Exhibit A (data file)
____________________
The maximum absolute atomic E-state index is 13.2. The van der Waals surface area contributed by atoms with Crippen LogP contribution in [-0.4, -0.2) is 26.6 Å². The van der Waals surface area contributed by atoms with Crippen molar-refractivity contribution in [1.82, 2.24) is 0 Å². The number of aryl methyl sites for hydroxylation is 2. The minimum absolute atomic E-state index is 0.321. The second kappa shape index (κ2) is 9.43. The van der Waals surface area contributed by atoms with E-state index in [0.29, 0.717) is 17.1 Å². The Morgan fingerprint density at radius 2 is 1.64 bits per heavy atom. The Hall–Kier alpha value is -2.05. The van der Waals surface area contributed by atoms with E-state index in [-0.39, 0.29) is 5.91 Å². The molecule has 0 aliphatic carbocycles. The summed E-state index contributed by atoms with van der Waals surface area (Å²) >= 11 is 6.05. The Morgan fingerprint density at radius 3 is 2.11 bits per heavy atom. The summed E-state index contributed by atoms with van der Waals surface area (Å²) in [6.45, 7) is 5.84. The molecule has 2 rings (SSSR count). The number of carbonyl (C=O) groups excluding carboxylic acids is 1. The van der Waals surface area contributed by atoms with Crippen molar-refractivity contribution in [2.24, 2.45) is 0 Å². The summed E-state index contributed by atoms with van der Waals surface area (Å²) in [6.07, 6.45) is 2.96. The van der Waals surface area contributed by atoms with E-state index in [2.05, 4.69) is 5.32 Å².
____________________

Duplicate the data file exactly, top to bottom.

The maximum absolute atomic E-state index is 13.2. The van der Waals surface area contributed by atoms with Crippen LogP contribution in [-0.4, -0.2) is 26.6 Å². The van der Waals surface area contributed by atoms with Crippen molar-refractivity contribution in [1.82, 2.24) is 0 Å². The number of aryl methyl sites for hydroxylation is 2. The minimum absolute atomic E-state index is 0.321. The second kappa shape index (κ2) is 9.43. The van der Waals surface area contributed by atoms with E-state index in [0.29, 0.717) is 17.1 Å². The Morgan fingerprint density at radius 2 is 1.64 bits per heavy atom. The Hall–Kier alpha value is -2.05. The van der Waals surface area contributed by atoms with E-state index in [-0.39, 0.29) is 5.91 Å². The molecule has 0 aliphatic carbocycles. The summed E-state index contributed by atoms with van der Waals surface area (Å²) >= 11 is 6.05. The Morgan fingerprint density at radius 3 is 2.11 bits per heavy atom. The summed E-state index contributed by atoms with van der Waals surface area (Å²) in [6.45, 7) is 5.84. The molecule has 2 rings (SSSR count). The number of carbonyl (C=O) groups excluding carboxylic acids is 1. The van der Waals surface area contributed by atoms with Crippen molar-refractivity contribution in [2.24, 2.45) is 0 Å². The summed E-state index contributed by atoms with van der Waals surface area (Å²) in [6.07, 6.45) is 2.96. The van der Waals surface area contributed by atoms with E-state index in [2.05, 4.69) is 5.32 Å².